Mike Webster’s death was significant. Iron Mike. The best center in the NFL. Nine-time Pro Bowler. Hall of Famer. Four Super Bowl rings. He had played in more games—220 of them—than any other player in Steelers history.
Plenty of guys had a hard time after retiring from football—you had to adjust to a new identity and a new schedule, like coming home from war. But Webster’s reaction seemed extreme. He got lethargic. He forgot to eat. One day he peed in the oven, frightening his wife and kids. Then he wandered off, meandering through Pittsburgh. He slept under bridges, in the Amtrak station, then in his truck. Somehow, he got guns. He would walk up to strangers and rant. “Kill ’em! I’m gonna kill ’em!”
His teeth started falling out. He got Super Glue, squirted each fallen tooth, and tried to stick them back in. He wrapped his hands with duct tape and stuck a pen in the tape so he could write thousands of letters. He bought himself a taser and used it on his stomach or his thigh. He zapped himself into unconsciousness, just to get some sleep.
And now here he was in the morgue, dead at 50.
With the electric saw, the pathologist Bennet Omalu carefully cut a cap out of the skull, pulled off the cap, and gently reached inside for the brain. He was thinking about football and brain trauma. Specifically, he was thinking of dementia pugilistica—“punch-drunk syndrome,” they called it in boxers. The condition’s clinical picture was somewhat like Webster’s: “Punch-drunk syndrome” was characterized by severe dementia—delusion, paranoia, explosive behavior, loss of memory—caused by repeated blows to the head. If chronic bashing of the head could destroy a boxer’s brain, couldn’t it also destroy a football player’s brain?
Surely someone in the history of football had thought to look for dementia pugilistica. Unlike boxers, football players wear helmets, but a helmet can’t fully protect the head from damaging impact. The brain is suspended in a kind of thick jelly inside the skull, and a helmet can’t keep it from sloshing around. If you hit your head hard enough, the brain goes bashing against the walls of the skull.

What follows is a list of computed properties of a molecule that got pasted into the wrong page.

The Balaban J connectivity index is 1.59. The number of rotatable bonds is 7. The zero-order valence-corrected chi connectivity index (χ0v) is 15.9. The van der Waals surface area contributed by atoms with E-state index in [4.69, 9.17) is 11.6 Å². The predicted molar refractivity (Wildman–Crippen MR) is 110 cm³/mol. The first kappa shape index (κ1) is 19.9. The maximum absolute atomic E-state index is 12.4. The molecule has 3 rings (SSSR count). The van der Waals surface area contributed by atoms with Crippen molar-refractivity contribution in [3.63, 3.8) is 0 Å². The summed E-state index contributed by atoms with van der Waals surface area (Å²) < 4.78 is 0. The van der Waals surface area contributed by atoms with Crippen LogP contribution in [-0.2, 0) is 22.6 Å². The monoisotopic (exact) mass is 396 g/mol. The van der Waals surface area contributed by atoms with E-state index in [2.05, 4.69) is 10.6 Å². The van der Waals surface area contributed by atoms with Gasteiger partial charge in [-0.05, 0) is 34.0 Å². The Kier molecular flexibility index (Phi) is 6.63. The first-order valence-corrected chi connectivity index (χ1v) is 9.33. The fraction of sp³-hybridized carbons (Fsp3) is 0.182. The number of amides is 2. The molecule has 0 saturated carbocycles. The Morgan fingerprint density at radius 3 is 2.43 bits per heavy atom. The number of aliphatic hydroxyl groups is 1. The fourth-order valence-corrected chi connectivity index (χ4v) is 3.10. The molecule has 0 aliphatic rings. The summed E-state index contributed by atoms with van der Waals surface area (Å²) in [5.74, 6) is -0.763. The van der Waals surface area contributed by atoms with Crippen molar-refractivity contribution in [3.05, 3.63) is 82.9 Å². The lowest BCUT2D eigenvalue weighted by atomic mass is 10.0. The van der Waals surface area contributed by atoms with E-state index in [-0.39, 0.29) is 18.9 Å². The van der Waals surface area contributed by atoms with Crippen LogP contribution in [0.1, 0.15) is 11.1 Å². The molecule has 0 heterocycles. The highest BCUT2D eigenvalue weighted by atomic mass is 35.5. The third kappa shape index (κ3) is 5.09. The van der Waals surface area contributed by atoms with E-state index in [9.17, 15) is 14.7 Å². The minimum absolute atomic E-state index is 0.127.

Omalu had seen plenty of cases of brains destroyed within helmets. Omalu picked up Webster’s brain, carried it slowly to the cutting board, and turned it upside down and on its side and then over again. It was not at all what he expected. Regular folds of gray matter. No mush. No obvious contusions, like you find in dementia pugilistica. No shrinkage like you would see in Alzheimer’s disease. He reviewed the CT and MRI scans. All normal.
In his medical writings, Hippocrates mentioned what he called commotio cerebri—the loss of speech, hearing, and sight that could result from “commotion of the brain,” a vigorous shake or blow to the head.
The 10th-century Persian physician Abu Bakr Muhammad ibn Zakariya Razi is thought to be the first to make the distinction between the dramatic kind of brain injury— bruising and swelling and bleeding—that outright killed a person, and another, more subtle kind: an injury to the head that could make you dizzy, could even knock you unconscious, but from which you recovered. Razi was the first to use the term “cerebral concussion.”
In the early 16th century the Italian physician Jacopo Berengario da Carpi, a pioneer in the science of anatomy, came up with the idea that perhaps “brain commotion” was caused by the thrust of the soft structure of the brain against the solid case of the skull. The brain, he posited, was essentially bruised inside the skull by banging against its walls.